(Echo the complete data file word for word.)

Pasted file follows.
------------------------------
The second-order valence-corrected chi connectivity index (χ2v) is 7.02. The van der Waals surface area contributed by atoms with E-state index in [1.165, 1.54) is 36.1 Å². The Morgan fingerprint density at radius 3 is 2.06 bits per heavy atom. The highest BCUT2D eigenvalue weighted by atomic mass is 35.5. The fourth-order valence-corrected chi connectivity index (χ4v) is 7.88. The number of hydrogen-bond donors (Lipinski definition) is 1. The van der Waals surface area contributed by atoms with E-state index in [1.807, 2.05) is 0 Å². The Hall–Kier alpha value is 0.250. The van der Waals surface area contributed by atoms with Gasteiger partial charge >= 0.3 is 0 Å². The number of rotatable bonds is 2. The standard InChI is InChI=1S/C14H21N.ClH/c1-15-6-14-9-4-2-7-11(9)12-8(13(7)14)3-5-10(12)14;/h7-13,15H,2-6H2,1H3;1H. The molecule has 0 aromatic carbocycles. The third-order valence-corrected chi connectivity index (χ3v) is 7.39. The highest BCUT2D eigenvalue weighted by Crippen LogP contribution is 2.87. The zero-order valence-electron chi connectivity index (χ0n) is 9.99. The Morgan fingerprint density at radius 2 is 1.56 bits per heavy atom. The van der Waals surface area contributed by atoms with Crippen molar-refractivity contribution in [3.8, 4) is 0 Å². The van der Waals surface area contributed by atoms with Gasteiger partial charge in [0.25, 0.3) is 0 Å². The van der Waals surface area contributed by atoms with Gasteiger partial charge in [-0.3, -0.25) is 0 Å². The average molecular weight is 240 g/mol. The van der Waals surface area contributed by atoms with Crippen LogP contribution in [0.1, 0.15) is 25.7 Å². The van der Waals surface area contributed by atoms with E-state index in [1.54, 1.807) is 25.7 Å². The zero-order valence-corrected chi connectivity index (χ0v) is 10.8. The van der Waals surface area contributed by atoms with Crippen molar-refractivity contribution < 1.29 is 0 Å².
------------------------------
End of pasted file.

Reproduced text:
The second-order valence-corrected chi connectivity index (χ2v) is 7.02. The van der Waals surface area contributed by atoms with E-state index in [1.165, 1.54) is 36.1 Å². The Morgan fingerprint density at radius 3 is 2.06 bits per heavy atom. The highest BCUT2D eigenvalue weighted by atomic mass is 35.5. The fourth-order valence-corrected chi connectivity index (χ4v) is 7.88. The number of hydrogen-bond donors (Lipinski definition) is 1. The van der Waals surface area contributed by atoms with E-state index in [1.807, 2.05) is 0 Å². The Hall–Kier alpha value is 0.250. The van der Waals surface area contributed by atoms with Gasteiger partial charge >= 0.3 is 0 Å². The number of rotatable bonds is 2. The standard InChI is InChI=1S/C14H21N.ClH/c1-15-6-14-9-4-2-7-11(9)12-8(13(7)14)3-5-10(12)14;/h7-13,15H,2-6H2,1H3;1H. The molecule has 0 aromatic carbocycles. The third-order valence-corrected chi connectivity index (χ3v) is 7.39. The highest BCUT2D eigenvalue weighted by Crippen LogP contribution is 2.87. The zero-order valence-electron chi connectivity index (χ0n) is 9.99. The Morgan fingerprint density at radius 2 is 1.56 bits per heavy atom. The van der Waals surface area contributed by atoms with Crippen molar-refractivity contribution in [3.8, 4) is 0 Å². The van der Waals surface area contributed by atoms with Gasteiger partial charge in [0.25, 0.3) is 0 Å². The van der Waals surface area contributed by atoms with Gasteiger partial charge in [-0.3, -0.25) is 0 Å². The average molecular weight is 240 g/mol. The van der Waals surface area contributed by atoms with Crippen LogP contribution in [0.1, 0.15) is 25.7 Å². The van der Waals surface area contributed by atoms with E-state index in [1.54, 1.807) is 25.7 Å². The zero-order valence-corrected chi connectivity index (χ0v) is 10.8. The van der Waals surface area contributed by atoms with Crippen molar-refractivity contribution < 1.29 is 0 Å².